Additionally, it was announced by the football program that Brett Diersen has been hired as associate special teams coordinator. Diersen spent the 2018 season as the defensive line coach at SMU.
This will mark the third time Diersen and Carey have worked together, first at Wisconsin-Stout in 2000 and then again at Northern Illinois from 2013-17.
“Tyler is an excellent young coach and we promoted him to add balance to the coaching staff,” said Carey in a statement, making reference to the fact that there are now six full-time coaches with an offensive background and five on defense. “We are very fortunate to get a coach of Brett’s caliber in the role of special teams coordinator. I’ve known him for 20 years and am excited that he and his family can join us at Temple.”
Of all the watch lists released thus far this month, this one’s the biggest — literally.
Via the Football Writers Association of America, the Bronko Nagurski Trophy Tuesday released its preseason list of players to watch, with a whopping 97 individuals making the award’s initial cut. All 10 FBS conferences are represented, as are 65 individual schools.
One first-team FWAA All-American (LSU safety Grant Delpit) made the initial watch list for the award given annually to the best defensive player in college football, while a trio of second-teamers from a year ago (Virginia cornerback Bryce Hall, Michigan State defensive end Kenny Willekes, Stanford cornerback Paulson Adebo) made the cut as well.
Conference-wise, the SEC has the most with 18, followed the other four Power Five leagues in the Big Ten (15), ACC (12), Pac-12 (12) and Big 12 (11). The AAC led all Group of Five conferences with six, followed by Conference USA (four), Mountain West (four), MAC (three) and Sun Belt (two). Football independents accounted for five of the watch listers.
With four, Alabama led all individual schools. Iowa State, LSU, Notre Dame and Penn State placed three each, with another 16 schools placing two apiece on the list.
As for the positional breakdown, there are 36 linebackers, 28 backs, 21 ends and seven tackles.
“It’s going to continue to be a problem, not just with us but college athletes everywhere, particularly with it being legalized other places. Our team understands I don’t care where it’s legal and where it isn’t. It’s illegal according to the NCAA.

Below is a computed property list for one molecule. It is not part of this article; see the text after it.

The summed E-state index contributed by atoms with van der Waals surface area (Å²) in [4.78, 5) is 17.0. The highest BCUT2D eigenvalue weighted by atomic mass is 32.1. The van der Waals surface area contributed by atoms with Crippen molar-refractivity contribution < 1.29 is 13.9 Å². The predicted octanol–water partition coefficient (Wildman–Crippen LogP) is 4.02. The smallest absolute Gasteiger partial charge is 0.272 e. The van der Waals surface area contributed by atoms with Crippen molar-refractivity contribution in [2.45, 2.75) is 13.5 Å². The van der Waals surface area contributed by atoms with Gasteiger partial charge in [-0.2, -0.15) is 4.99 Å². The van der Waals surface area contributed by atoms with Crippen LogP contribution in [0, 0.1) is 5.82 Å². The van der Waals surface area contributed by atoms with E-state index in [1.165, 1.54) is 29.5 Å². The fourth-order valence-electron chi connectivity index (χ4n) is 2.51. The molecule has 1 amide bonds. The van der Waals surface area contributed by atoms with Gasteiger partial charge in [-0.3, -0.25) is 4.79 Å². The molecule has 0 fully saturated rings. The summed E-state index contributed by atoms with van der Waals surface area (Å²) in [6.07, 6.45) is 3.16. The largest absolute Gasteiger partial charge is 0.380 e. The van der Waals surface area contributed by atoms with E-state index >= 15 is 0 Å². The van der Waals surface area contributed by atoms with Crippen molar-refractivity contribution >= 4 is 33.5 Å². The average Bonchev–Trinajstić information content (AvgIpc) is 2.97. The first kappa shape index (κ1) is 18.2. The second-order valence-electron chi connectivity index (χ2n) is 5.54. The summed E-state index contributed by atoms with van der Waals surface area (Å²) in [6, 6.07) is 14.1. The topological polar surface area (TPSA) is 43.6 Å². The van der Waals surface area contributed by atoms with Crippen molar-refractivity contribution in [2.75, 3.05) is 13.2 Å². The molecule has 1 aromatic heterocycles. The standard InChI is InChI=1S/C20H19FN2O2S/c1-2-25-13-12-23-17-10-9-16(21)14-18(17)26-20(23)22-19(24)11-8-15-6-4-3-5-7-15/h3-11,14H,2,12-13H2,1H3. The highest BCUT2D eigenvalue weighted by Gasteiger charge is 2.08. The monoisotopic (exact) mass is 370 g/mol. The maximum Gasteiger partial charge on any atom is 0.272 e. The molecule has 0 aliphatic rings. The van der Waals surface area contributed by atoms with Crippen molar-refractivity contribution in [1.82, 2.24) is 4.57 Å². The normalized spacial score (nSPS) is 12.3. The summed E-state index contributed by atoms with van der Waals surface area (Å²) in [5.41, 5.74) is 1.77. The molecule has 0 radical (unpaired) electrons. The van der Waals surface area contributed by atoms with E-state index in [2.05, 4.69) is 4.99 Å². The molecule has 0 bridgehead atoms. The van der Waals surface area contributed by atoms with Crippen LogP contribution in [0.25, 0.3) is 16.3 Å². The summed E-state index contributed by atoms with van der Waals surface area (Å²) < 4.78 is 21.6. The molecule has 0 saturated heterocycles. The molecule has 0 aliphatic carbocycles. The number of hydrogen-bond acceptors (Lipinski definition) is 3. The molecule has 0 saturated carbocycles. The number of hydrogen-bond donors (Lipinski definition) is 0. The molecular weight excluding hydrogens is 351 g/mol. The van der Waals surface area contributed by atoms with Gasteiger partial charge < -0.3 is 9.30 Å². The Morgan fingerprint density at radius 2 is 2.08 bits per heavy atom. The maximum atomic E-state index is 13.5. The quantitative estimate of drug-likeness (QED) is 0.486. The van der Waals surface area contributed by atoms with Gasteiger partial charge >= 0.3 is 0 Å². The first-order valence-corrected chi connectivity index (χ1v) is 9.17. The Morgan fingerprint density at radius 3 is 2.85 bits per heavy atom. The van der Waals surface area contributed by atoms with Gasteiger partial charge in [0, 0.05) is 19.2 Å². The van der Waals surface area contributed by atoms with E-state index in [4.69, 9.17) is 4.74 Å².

“I don’t think it’s beneficial for guys who are trying to accomplish what our guys are trying to accomplish. We’re certainly not unique in that we’ve had a few problems with that, but we’re doing everything we can in trying to help kids not do it. We’ll keep fighting that battle.”
That was Scott Frost at the Big Ten Media Days last week, addressing the three Nebraska football players who had been cited at some point this offseason for possession of either marijuana or drug paraphernalia. Unfortunately for the Nebraska head coach, it appears his “Just Say No” message when it comes to weed hasn’t wholly taken root as the Omaha World-Herald is reporting that defensive back Myles Farmer was cited late Monday night for suspicion of possession of less than an ounce of marijuana.
The incident that led to the citation being issued occurred at an on-campus residence, with the World-Herald writing that “[a] community service officer detected the smell of marijuana coming from the room.”
The football program is aware of the incident involving Farmer but will not comment publicly on what if any punishment the true freshman may be facing.
The 6-3, 205-pound Framer was a three-star member of the Cornhuskers 2019 recruiting class.
In addition to Farmer, wide receiver Wan’Dale Robinson (HERE), defensive back Jeramiah Stovall (HERE) and running back Maurice Washington (HERE) have all been cited for weed-related offenses this offseason. Washington, of course, has bigger legal issues to worry about than a simple pot rap.